Each partnership can help your career in different ways.
Everybody knows that cultivating a successful career is challenging. That is why entire industries have been developed to help professionals along the way, from their job searches to their performances at work to their overall career trajectories. Two of these fields are interview coaching and career coaching.
Carrying similar names and a shared mission to help professionals progress in their careers, interview coaching and career coaching are sometimes conflated and confused. However, they have distinct aspects that make them uniquely valuable to workers at different stages of their careers.
Here is a breakdown of what interview coaches and career coaches can do for you, as well as guidance on when they will — and won't — be beneficial for you.
How are interview coaching and career coaching the same?
At their core, both interview and career coaching are tools to help you in your career. Both consist of partnering with an expert who will offer you feedback and guidance as you work your way through your professional endeavors and toward your career goals.
Beyond that, interview coaching and career coaching are also similar in that they are both one-on-one, personalized experiences. When you work with an interview coach, the focus is on your performance in a job interview; with a career coach, it is on your own career. Unlike any kind of seminar or codified curriculum, the partnership will be tailored to your specific needs and goals.
Finally, there can be some overlap between interview coaching and career coaching. Some career coaches focus on the job search and provide interview coaching to their clients.
How are interview coaching and career coaching different?
The main difference between these two fields is the scope of the job. Interview coaches are focused solely on preparing you for that aspect of your job search. The emphasis will be on your interview techniques, and sessions could even be conducted with a specific interview in mind.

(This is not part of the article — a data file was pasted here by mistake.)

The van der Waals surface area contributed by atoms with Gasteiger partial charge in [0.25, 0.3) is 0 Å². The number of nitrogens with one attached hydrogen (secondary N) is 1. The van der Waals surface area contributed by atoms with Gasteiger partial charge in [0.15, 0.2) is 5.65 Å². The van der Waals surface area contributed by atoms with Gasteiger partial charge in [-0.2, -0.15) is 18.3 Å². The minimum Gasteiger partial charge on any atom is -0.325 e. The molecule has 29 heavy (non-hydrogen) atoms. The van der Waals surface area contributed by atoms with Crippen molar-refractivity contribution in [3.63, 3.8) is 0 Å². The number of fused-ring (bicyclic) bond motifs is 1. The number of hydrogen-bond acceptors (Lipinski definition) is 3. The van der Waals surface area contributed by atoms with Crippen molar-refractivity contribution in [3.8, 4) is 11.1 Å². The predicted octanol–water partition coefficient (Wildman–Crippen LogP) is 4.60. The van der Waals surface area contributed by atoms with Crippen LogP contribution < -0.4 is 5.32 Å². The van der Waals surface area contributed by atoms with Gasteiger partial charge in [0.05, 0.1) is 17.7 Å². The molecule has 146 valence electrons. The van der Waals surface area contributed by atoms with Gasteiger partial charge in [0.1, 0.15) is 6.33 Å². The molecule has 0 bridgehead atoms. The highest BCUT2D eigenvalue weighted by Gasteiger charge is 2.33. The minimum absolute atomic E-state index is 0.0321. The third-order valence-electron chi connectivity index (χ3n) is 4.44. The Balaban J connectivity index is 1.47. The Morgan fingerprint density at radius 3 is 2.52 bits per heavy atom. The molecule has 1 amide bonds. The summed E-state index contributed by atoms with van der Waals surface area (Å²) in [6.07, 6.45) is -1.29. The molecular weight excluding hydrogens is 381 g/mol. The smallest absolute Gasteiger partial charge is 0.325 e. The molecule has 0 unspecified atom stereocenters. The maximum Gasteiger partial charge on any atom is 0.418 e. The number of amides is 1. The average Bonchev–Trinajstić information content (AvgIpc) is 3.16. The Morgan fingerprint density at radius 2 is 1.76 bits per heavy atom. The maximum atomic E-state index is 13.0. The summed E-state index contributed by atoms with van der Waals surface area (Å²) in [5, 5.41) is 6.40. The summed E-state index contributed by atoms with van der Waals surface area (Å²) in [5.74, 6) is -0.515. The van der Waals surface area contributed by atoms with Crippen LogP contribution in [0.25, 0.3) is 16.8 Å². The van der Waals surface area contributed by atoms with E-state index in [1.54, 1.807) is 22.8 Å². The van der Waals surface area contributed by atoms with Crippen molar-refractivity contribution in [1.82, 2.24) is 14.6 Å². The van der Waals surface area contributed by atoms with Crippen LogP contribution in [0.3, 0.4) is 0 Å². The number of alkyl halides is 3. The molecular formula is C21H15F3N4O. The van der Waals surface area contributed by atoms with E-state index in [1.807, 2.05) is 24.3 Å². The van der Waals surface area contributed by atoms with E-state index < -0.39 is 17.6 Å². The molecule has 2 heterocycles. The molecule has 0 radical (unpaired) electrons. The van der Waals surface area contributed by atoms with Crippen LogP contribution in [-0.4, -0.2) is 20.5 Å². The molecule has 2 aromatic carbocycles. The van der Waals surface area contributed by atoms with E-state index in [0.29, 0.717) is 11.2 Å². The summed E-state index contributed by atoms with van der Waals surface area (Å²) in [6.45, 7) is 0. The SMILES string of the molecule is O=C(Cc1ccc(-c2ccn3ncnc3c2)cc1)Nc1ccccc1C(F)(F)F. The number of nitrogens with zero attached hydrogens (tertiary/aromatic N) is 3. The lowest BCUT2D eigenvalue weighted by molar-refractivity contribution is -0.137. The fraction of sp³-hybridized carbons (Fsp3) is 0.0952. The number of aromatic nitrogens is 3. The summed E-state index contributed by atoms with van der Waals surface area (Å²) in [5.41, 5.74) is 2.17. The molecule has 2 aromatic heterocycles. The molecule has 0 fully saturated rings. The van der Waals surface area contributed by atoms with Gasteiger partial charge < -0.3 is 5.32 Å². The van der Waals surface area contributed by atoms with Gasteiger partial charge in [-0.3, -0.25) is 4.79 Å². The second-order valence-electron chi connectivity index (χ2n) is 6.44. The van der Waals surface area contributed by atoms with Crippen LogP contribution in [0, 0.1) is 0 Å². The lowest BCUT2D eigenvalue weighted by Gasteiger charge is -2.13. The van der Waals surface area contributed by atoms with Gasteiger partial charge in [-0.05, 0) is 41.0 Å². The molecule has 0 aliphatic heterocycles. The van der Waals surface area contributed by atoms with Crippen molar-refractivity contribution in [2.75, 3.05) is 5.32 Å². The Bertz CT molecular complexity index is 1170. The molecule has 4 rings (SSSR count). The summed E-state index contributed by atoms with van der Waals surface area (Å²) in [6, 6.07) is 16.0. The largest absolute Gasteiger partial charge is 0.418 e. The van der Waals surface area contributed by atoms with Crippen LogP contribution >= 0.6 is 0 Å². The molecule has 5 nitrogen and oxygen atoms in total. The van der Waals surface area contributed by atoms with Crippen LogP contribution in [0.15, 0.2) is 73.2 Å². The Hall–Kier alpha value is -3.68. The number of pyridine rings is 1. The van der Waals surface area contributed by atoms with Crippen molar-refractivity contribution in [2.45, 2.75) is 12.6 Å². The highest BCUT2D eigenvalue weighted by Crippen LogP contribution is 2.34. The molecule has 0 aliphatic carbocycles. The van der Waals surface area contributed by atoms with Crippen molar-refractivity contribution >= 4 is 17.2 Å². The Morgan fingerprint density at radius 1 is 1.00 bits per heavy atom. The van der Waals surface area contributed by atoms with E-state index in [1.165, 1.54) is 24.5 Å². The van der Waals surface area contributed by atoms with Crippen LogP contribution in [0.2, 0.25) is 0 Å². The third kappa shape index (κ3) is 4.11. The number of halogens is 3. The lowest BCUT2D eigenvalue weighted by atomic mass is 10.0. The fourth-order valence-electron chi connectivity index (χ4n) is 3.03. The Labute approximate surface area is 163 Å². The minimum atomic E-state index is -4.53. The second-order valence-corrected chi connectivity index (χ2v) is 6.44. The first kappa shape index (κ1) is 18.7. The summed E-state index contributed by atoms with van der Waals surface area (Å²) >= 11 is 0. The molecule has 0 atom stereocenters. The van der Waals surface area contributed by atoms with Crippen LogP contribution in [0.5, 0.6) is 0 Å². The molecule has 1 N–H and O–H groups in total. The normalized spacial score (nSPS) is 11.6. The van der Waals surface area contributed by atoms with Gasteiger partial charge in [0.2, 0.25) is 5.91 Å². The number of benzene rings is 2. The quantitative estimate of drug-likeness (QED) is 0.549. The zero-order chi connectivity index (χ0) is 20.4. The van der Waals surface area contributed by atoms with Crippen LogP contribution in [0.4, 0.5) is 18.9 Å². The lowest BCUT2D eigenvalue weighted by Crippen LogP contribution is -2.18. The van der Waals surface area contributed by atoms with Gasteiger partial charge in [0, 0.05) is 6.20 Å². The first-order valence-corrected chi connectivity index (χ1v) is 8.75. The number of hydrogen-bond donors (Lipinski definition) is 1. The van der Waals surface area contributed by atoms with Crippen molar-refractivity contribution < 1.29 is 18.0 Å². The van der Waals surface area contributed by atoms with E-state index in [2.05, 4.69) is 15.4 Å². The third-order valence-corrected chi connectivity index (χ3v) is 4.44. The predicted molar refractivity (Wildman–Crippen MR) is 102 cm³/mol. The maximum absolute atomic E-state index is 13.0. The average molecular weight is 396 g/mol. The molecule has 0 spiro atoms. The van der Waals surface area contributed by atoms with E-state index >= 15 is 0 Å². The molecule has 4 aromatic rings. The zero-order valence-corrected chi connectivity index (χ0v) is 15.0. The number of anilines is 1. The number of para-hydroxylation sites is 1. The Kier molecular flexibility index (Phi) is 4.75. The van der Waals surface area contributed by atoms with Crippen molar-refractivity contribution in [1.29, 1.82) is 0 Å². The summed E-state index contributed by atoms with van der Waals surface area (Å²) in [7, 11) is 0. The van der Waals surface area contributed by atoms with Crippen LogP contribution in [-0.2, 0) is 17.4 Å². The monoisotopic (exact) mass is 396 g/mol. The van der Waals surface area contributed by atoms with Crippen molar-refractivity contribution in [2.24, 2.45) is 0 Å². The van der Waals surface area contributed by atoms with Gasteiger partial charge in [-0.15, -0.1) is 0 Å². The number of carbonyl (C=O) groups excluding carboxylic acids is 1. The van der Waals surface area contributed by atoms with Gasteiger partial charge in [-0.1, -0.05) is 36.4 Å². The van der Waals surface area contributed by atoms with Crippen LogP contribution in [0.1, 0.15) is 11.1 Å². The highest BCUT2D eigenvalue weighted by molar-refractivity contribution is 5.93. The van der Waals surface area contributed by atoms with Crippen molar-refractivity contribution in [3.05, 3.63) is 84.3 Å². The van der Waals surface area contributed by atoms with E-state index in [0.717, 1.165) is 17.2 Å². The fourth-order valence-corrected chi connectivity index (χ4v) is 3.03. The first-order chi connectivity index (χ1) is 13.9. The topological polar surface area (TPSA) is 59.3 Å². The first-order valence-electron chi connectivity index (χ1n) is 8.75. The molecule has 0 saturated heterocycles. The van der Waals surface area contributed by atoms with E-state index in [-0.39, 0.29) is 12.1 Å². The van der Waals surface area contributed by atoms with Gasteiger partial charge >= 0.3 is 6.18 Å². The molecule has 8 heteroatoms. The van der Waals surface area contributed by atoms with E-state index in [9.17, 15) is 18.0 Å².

While you will find career coaches who do provide interview coaching, they usually offer expertise in various areas of your career. These can include job performance, goal setting, and even your overall career trajectory. This explains why relationships with career coaches are often longer-term.
Also, as a result of the wider scope of career coaching, there is more flexibility in each session. This is because the format of the meetings will be determined by whatever element of your career needs to be evaluated and counseled at the given time.
Everything to know about working with an interview coach
There are a number of factors to consider when thinking about enlisting the help of an interview coach. We outline them here:
What to expect
TopInterview's own coaching process makes it easy to get the guidance you need to have a successful interview. You will be paired with an expert interview coach based on your professional background, and the pair of you will then schedule your first session, which will be either a straightforward coaching session or a mock interview, depending on the package you select.